GrpE function is analogous to that of other well-known nucleotide exchange factors, such as the elongation factor EFTs and RCC1, which are GEFs for the small GTPases EFTu and Ran, respectively, with many similarities with respect to their kinetics. For EFTs and RCC1, as well as for GrpE, transient ternary complexes of exchange factor-nucleotide hydrolase-nucleotide diphosphate can be detected (Klebe et al 1995; Neuhofen et al 1996; Packschies et al 1997; Gromadski et al 2002). Thermodynamic balance requires that the nucleotide exchange factors and the nucleotide mutually reduce affinity for the nucleotide hydrolase, and this has been experimentally confirmed: GrpE reduces the affinity of DnaK for ADP by 200-fold, and ADP reduces the affinity of GrpE for DnaK by 200-fold (Packschies et al 1997). One hallmark of the transient kinetic studies of GrpE-DnaK-ADP associations is the hyperbolic appearance of the plot of the observed dissociation rate constant of a fluorescently labeled ADP analog vs concentration of GrpE. This implies an associative displacement mechanism in which the initial collision complex between GrpE and DnaK·ADP subsequently undergoes an isomerization that results in nucleotide release, accelerating the rate of ADP release from DnaK 5000-fold (Packschies et al 1997). An associative displacement mechanism has also been seen in the actomyosin system (Bagshaw et al 1974) and in the Rho-GDS system (Hutchinson and Eccleston 2000). In a quirk of biology, actin (a structural homolog of the DnaK ATPase domain) itself acts as a nucleotide exchange factor for myosin.


GrpE and DnaK form a high-affinity complex that is resistant to high salt but readily disrupted by ATP (Zylicz et al 1987). Two dissociation constants that are in reasonably good agreement have been reported for the GrpE-DnaK complex: a Kd of 30 nM determined by surface plasmon resonance (Harrison et al 1997) and a Kd of 1 nM determined by transient kinetics (Packschies et al 1997). The crystal structure of GrpE-DnaK revealed an extended protein-protein interface that buries over 2800 Å2 of surface area (Harrison et al 1997), a substantial interaction interface that is consistent with the observed high-affinity interactions of GrpE and DnaK (Janin 1995; Lo Conte et al 1999). The bulk of the GrpE-DnaK contacts is made by the proximal GrpE β-domain, which is wedged between both sides of the nucleotide-binding cleft. Additional areas of GrpE-DnaK contact are from the proximal half of the 4-helix bundle of GrpE to domain IIB of DnaK (the so-called GrpE signature motif area of DnaK; see below) and from the top half of the proximal long α-helix to several exposed loops of DnaK. The latter region includes the DnaK Glu 28 loop, which has been shown to be necessary for GrpE binding (Buchberger et al 1994). As stated earlier, none of the known temperature-sensitive mutations of GrpE is implicated directly in GrpE-DnaK binding at the intermolecular interface observed in the cocrystal, and only 1 of the temperature-sensitive mutations of the yeast mitochondrial Mge1p (mge1–3: Ala 134 to valine) is appropriately positioned to make functionally significant contacts to Ssc1p, based on sequence homology.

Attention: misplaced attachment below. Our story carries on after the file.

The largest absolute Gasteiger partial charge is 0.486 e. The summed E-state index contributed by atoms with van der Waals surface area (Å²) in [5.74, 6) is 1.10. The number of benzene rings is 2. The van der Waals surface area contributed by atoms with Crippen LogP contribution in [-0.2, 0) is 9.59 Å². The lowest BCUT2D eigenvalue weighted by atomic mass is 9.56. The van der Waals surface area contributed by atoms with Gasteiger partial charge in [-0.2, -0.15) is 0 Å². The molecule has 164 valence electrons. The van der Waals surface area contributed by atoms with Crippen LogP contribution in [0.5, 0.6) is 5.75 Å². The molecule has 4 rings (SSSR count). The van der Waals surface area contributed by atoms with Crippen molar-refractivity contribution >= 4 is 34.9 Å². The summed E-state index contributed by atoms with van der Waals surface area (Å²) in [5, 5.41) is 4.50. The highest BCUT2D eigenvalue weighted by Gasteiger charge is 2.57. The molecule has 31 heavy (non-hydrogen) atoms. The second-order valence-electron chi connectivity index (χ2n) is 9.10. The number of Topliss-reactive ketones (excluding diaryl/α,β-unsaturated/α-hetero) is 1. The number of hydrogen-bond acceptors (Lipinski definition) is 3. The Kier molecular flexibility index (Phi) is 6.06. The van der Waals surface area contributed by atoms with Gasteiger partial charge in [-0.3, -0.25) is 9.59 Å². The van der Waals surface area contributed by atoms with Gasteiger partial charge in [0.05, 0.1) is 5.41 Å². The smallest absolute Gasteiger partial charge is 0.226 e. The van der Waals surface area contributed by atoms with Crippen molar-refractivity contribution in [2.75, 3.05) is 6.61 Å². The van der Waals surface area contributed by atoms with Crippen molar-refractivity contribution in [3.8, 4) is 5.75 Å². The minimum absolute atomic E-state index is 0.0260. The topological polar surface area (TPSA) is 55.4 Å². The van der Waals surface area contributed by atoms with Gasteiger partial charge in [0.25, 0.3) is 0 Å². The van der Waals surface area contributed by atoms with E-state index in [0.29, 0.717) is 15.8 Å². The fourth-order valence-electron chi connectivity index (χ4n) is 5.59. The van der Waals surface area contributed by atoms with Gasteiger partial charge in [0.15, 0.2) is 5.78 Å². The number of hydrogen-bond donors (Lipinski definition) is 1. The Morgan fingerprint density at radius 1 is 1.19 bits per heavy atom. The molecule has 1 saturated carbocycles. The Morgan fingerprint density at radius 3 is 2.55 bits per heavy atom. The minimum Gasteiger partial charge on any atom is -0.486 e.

A GrpE signature motif of DnaK has been identified by structural comparison of 12 Hsp70 homologs (using both existing crystal structures of DnaK and Hsc70 ATPase domains and homology models). The extended loop of DnaK at the top of domain IIB appears to be a hallmark of DnaK-like molecules that are capable of binding GrpE (Brehmer et al 2001). This extended loop of DnaK immediately follows several amino acids in a β-strand that make potentially significant intermolecular contacts (Asn 282, Pro 284, and Tyr 285 of DnaK) to side chains of GrpE located on the proximal half of the 4-helix bundle (Arg 104, Glu 107, and Val 108). GrpE will neither bind to nor stimulate nucleotide dissociation from the cytosolic Hsp70s, nor from HscA, the bacterial Hsp70-like molecule found in E coli, which lacks this loop (Brehmer et al 2001).


Up to a point, the rates of reactions generally increase with increasing temperature. Reactions for which the rate increases more slowly than expected or even decreases as the temperature increases when plotted as the log of the observed rate constant vs the inverse of temperature are said to be “non-Arrhenius.” Such observations imply that 1 of the components in the reaction is undergoing either a gradual or a sharp temperature-dependent conformational change, which compromises its activity (Gutfreund 1998). Christen and coworkers (2001) discovered that E coli GrpE exhibited non-Arrhenius behavior in that it was less active as a nucleotide exchange factor at higher temperatures than would be predicted from an Arrhenius plot. It is important to note that this study assayed DnaK activity, with GrpE added as a cofactor, rather than directly assaying GrpE-DnaK binding. The assays used (1) intrinsic fluorescence of DnaK Trp 102, which is sensitive to nucleotide state but not to GrpE binding, (2) release of a fluorescently labeled nucleotide analog, and (3) release of a fluorescently labeled peptide from the DnaK substrate-binding domain. Decreases in the rates of these 3 assays, which would reflect a decrease in the rate of ATP hydrolysis or ADP dissociation (or both), were observed only in the presence of GrpE, and not in the presence of DnaJ, and were fully reversible as the temperature was decreased (Grimshaw et al 2001).